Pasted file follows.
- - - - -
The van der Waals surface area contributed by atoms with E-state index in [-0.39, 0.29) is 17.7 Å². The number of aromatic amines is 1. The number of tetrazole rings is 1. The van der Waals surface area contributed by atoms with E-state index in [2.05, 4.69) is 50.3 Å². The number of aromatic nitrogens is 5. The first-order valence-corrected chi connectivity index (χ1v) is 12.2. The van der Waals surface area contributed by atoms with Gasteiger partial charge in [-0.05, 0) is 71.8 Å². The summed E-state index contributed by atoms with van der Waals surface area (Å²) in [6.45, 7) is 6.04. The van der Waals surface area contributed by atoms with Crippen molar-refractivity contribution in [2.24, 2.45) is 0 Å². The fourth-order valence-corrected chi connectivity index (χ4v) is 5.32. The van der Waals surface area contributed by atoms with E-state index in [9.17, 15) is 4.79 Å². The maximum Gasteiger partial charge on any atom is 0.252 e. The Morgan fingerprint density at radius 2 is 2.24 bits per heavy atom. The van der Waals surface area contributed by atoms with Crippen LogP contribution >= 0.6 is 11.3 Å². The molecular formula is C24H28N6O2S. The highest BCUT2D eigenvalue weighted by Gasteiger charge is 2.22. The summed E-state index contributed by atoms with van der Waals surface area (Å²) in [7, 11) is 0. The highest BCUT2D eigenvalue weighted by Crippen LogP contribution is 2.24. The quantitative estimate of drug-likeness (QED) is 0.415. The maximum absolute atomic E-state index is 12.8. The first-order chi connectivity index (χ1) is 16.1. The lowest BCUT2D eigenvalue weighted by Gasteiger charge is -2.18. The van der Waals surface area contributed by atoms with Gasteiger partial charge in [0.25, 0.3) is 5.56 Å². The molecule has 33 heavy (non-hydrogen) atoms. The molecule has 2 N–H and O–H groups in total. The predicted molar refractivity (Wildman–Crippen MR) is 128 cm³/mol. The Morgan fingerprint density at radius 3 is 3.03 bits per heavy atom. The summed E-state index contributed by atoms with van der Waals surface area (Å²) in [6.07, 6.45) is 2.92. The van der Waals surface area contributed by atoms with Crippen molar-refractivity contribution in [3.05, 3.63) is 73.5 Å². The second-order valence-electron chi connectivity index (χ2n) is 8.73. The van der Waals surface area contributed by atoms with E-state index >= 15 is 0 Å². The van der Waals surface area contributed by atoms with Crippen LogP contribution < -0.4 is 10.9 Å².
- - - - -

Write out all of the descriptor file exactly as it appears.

The van der Waals surface area contributed by atoms with E-state index in [-0.39, 0.29) is 17.7 Å². The number of aromatic amines is 1. The number of tetrazole rings is 1. The van der Waals surface area contributed by atoms with E-state index in [2.05, 4.69) is 50.3 Å². The number of aromatic nitrogens is 5. The first-order valence-corrected chi connectivity index (χ1v) is 12.2. The van der Waals surface area contributed by atoms with Gasteiger partial charge in [-0.05, 0) is 71.8 Å². The summed E-state index contributed by atoms with van der Waals surface area (Å²) in [6.45, 7) is 6.04. The van der Waals surface area contributed by atoms with Crippen molar-refractivity contribution in [2.24, 2.45) is 0 Å². The fourth-order valence-corrected chi connectivity index (χ4v) is 5.32. The van der Waals surface area contributed by atoms with E-state index in [9.17, 15) is 4.79 Å². The maximum Gasteiger partial charge on any atom is 0.252 e. The Morgan fingerprint density at radius 2 is 2.24 bits per heavy atom. The van der Waals surface area contributed by atoms with Crippen LogP contribution >= 0.6 is 11.3 Å². The molecular formula is C24H28N6O2S. The highest BCUT2D eigenvalue weighted by Gasteiger charge is 2.22. The summed E-state index contributed by atoms with van der Waals surface area (Å²) in [7, 11) is 0. The highest BCUT2D eigenvalue weighted by Crippen LogP contribution is 2.24. The quantitative estimate of drug-likeness (QED) is 0.415. The maximum absolute atomic E-state index is 12.8. The first-order chi connectivity index (χ1) is 16.1. The lowest BCUT2D eigenvalue weighted by Gasteiger charge is -2.18. The van der Waals surface area contributed by atoms with Gasteiger partial charge in [0.25, 0.3) is 5.56 Å². The molecule has 33 heavy (non-hydrogen) atoms. The molecule has 2 N–H and O–H groups in total. The predicted molar refractivity (Wildman–Crippen MR) is 128 cm³/mol. The Morgan fingerprint density at radius 3 is 3.03 bits per heavy atom. The summed E-state index contributed by atoms with van der Waals surface area (Å²) in [6.07, 6.45) is 2.92. The van der Waals surface area contributed by atoms with Crippen molar-refractivity contribution in [3.05, 3.63) is 73.5 Å². The second-order valence-electron chi connectivity index (χ2n) is 8.73. The van der Waals surface area contributed by atoms with E-state index >= 15 is 0 Å². The van der Waals surface area contributed by atoms with Crippen LogP contribution < -0.4 is 10.9 Å².